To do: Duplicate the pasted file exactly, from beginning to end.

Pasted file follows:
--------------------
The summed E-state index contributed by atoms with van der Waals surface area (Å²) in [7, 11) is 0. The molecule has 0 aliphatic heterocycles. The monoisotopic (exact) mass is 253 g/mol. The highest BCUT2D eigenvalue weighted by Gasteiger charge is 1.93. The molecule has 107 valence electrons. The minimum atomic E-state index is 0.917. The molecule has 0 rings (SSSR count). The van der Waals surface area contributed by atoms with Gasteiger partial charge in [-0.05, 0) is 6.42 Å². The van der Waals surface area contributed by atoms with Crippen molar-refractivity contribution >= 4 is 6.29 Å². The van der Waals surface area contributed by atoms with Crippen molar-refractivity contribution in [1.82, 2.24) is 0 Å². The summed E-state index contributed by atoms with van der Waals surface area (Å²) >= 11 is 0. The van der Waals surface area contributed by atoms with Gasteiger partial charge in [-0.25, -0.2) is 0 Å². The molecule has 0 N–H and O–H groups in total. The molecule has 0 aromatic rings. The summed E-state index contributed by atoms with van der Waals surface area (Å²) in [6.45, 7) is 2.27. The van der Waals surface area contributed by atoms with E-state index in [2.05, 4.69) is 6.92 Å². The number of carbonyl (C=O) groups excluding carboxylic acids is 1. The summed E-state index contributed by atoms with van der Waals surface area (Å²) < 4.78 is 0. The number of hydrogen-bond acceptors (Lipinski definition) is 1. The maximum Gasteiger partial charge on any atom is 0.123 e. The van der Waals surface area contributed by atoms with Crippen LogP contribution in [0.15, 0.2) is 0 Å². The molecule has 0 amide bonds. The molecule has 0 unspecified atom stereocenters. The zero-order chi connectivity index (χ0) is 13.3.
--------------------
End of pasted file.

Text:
The summed E-state index contributed by atoms with van der Waals surface area (Å²) in [7, 11) is 0. The molecule has 0 aliphatic heterocycles. The monoisotopic (exact) mass is 253 g/mol. The highest BCUT2D eigenvalue weighted by Gasteiger charge is 1.93. The molecule has 107 valence electrons. The minimum atomic E-state index is 0.917. The molecule has 0 rings (SSSR count). The van der Waals surface area contributed by atoms with Gasteiger partial charge in [-0.05, 0) is 6.42 Å². The van der Waals surface area contributed by atoms with Crippen molar-refractivity contribution >= 4 is 6.29 Å². The van der Waals surface area contributed by atoms with Crippen molar-refractivity contribution in [1.82, 2.24) is 0 Å². The summed E-state index contributed by atoms with van der Waals surface area (Å²) >= 11 is 0. The van der Waals surface area contributed by atoms with Gasteiger partial charge in [-0.25, -0.2) is 0 Å². The molecule has 0 N–H and O–H groups in total. The molecule has 0 aromatic rings. The summed E-state index contributed by atoms with van der Waals surface area (Å²) in [6.45, 7) is 2.27. The van der Waals surface area contributed by atoms with E-state index in [2.05, 4.69) is 6.92 Å². The number of carbonyl (C=O) groups excluding carboxylic acids is 1. The summed E-state index contributed by atoms with van der Waals surface area (Å²) < 4.78 is 0. The number of hydrogen-bond acceptors (Lipinski definition) is 1. The maximum Gasteiger partial charge on any atom is 0.123 e. The van der Waals surface area contributed by atoms with Crippen LogP contribution in [0.15, 0.2) is 0 Å². The molecule has 0 amide bonds. The molecule has 0 unspecified atom stereocenters. The zero-order chi connectivity index (χ0) is 13.3.